Washington currently has a busy schedule because of the U.N. General Assembly meetings and visits by Pope Francis and President Xi Jinping of China in the same week. Although security measures in and out of the city, because of the pope's visit, are more pronounced on local media, Xi's visit will be more significant and consequential. For some, these meetings, in addition to the Strategic and Economic Dialogue meetings between the parties, are the most important summits of the changing international system. Prominent strategists and scholars of international relations started to call these meetings the "G2" years ago.
During his two days in Washington Xi will have a busy itinerary, which includes a dinner with President Barack Obama, a formal reception and ceremony at the White House, a lunch hosted by Vice President Joe Biden and Secretary of State John Kerry and a state dinner hosted by Obama. The two leaders will have many issues to discuss in these meetings. According to media in the U.S., Obama's priority will be issues such as cybersecurity, due to the recent allegations of cyber infringement on intellectual property and espionage by Chinese hackers, the South China Sea dispute, due to the recent escalation of disputes on the sea because of disagreements over maritime delimitation and China's other potential unfair trade practices. For China, on the other hand, the main expectations from Xi's visit will include gaining equal superpower status and treatment from the U.S. In addition, the increasing economic ties and conversations about the disputes on South China Sea will be other issues on the Chinese delegation's agenda. If these reports are accurate, the more interesting things about this summit will not be what they are talking about, but rather what they will not be discussing in their meetings.As two world superpowers, the U.S. and China will not talk about the humanitarian disaster that is taking place in and around Europe and the Middle East or Syrian refugees. As the two biggest economies in the world, they will not discuss how to coordinate humanitarian assistance to Syrians in need. Of course, due to China's veto power on the U.N. Security Council, it will not like to discuss the Syrian crisis or possible solutions to the conflict. And again, of course as the reluctant power, the U.S. administration will not have the appetite to bring this subject to the table. It will be very strange for these two superpowers to come together and discuss different issues as if there is nothing going on in the world. So while these two superpowers will deepen engagement with one another, they continue to disengage from international responsibilities.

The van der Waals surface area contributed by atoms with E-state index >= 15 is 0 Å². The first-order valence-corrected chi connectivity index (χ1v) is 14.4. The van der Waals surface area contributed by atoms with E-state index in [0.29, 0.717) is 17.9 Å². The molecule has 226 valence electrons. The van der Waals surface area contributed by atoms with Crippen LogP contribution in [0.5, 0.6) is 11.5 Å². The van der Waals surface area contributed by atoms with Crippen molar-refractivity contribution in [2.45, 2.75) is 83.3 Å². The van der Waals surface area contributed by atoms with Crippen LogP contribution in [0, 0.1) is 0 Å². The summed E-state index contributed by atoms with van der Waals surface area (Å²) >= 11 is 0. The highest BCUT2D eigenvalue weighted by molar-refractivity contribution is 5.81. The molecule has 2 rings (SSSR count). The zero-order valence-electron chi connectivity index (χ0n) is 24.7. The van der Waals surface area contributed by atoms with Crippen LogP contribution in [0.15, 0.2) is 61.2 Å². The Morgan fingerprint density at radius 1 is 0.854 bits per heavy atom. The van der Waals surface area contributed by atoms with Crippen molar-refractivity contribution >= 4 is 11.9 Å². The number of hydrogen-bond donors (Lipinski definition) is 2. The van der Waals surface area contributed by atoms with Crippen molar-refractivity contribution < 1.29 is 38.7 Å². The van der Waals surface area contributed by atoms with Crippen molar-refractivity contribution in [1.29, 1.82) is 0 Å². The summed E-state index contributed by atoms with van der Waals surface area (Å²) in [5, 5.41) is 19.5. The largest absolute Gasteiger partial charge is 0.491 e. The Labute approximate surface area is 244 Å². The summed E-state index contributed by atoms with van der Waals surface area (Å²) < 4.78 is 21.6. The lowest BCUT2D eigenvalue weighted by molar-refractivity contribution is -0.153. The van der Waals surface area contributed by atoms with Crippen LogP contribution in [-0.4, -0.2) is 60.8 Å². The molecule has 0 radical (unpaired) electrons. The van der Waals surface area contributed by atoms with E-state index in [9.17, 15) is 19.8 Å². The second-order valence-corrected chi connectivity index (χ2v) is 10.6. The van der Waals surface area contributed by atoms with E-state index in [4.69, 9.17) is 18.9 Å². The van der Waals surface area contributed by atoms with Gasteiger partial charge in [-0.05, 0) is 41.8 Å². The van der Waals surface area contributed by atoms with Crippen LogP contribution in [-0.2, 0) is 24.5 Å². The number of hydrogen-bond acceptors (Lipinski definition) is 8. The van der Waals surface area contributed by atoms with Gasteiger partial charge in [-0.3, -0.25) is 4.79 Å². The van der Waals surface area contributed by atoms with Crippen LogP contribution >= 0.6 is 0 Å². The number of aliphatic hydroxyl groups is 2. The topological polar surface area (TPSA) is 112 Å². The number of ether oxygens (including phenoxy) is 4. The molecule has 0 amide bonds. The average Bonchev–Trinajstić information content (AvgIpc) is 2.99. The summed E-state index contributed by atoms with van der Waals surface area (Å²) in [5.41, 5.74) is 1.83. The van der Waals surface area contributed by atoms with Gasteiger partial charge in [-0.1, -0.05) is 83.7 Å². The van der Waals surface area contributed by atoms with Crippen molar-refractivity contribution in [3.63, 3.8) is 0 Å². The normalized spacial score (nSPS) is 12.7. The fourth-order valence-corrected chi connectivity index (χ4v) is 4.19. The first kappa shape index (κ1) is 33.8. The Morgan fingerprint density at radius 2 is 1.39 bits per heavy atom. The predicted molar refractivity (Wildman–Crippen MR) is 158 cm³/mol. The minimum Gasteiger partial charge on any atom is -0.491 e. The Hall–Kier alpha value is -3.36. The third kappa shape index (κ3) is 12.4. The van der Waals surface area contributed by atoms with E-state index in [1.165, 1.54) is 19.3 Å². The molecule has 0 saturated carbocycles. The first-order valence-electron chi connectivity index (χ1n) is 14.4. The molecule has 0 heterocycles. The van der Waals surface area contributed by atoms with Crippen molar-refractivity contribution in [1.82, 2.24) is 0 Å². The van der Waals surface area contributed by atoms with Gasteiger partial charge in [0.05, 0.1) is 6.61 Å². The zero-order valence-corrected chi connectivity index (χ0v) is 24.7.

Of course, another thing that these two superpowers will avoid in their conversations will be the issue of human rights and basic liberties. Despite calls from human rights organizations in the U.S. for months now, so far it looks like the administration will continue to adopt its traditional approach to not making human rights in China an issue on the agenda. Currently, even the optimism of the 1990s that engagement with China will help the country become more liberal and open and reform its political system, no longer exists. Leaving aside that we do not know what is going on behind the closed doors, what the public knows about the U.S. approach is that it is not making human rights and basic liberties an issue in its relations with China.
Not talking about the crisis in Syria and the issue of human rights will not make them disappear. These two issues will continue to overshadow the great power status and standing of these two countries.